But England makes up more than half of the land mass of the United Kingdom and 84% of the population. Someone who is hostile to Britain and the British and Sturgeon undoubtedly is can hardly avoid being hostile to England and the English. This might not mean that she treats individual English people badly. She may think that those living in Scotland are at home. But she still has devoted her life to breaking up the United Kingdom, the vast majority of whose population is English. If she had no objection whatsoever to English people, why does she continually complain about the Government they elect? Why indeed does she most wish to create a state where they don’t live?

The Scottish Government is keen to welcome people from overseas to Scotland because Scotland has a declining population. But it would be far easier for Sturgeon to try to encourage people from England to move here. After all, where they live is densely populated, while much of Scotland is empty. Sturgeon could give English people grants to set up a new Scottish city. It would be far easier than attracting them from further afield as there would be no need to teach them English. Why doesn’t she make this her next initiative?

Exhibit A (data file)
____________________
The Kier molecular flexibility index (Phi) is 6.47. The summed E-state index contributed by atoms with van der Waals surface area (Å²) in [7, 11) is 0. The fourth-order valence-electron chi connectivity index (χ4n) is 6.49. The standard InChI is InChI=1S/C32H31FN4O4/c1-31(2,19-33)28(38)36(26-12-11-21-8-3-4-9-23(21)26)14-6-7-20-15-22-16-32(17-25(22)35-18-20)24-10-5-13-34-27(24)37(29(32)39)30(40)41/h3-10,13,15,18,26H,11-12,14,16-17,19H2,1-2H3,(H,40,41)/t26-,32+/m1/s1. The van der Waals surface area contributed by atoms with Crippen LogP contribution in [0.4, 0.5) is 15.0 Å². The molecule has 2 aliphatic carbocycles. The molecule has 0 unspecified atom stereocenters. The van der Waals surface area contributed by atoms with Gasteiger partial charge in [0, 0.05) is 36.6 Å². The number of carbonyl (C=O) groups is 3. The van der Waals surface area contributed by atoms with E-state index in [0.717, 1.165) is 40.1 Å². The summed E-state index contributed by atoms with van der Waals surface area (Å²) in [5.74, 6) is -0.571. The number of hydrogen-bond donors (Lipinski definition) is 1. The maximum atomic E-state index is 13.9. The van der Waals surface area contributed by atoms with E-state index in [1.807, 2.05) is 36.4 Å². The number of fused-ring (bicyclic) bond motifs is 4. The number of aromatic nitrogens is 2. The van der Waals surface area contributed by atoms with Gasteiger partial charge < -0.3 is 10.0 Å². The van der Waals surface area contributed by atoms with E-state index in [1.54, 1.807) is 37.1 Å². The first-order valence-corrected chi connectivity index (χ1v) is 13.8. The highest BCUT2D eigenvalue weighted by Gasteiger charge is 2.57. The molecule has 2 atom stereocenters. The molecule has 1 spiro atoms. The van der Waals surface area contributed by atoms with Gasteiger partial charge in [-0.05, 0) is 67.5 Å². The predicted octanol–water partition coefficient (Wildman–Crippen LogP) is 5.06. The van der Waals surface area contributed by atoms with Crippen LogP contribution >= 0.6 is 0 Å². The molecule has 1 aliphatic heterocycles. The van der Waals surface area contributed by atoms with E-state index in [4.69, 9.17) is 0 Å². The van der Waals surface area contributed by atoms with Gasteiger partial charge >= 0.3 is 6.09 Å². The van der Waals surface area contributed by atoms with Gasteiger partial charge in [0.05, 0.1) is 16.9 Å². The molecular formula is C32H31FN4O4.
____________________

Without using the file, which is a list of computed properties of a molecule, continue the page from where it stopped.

The reason is that Sturgeon knows English people living in Scotland are the demographic least likely to vote SNP and for Scottish independence? Sturgeon would far prefer people from the European Union or beyond, because they are more likely to be grateful to her and her government for being allowed to live here.  But if English people are Sturgeon’s opponents both in Scotland because they don’t vote SNP and in England because they vote Tory, the idea that Sturgeon loves them though they do their best to thwart her appears unlikely.

Sturgeon wants to appear to be a nice person who is not hostile to others on the grounds of nationality. But she protests too much about this, because her desire for separation only makes sense in the context of dislike. There isn’t a country in the world that has sought independence from another because of its love.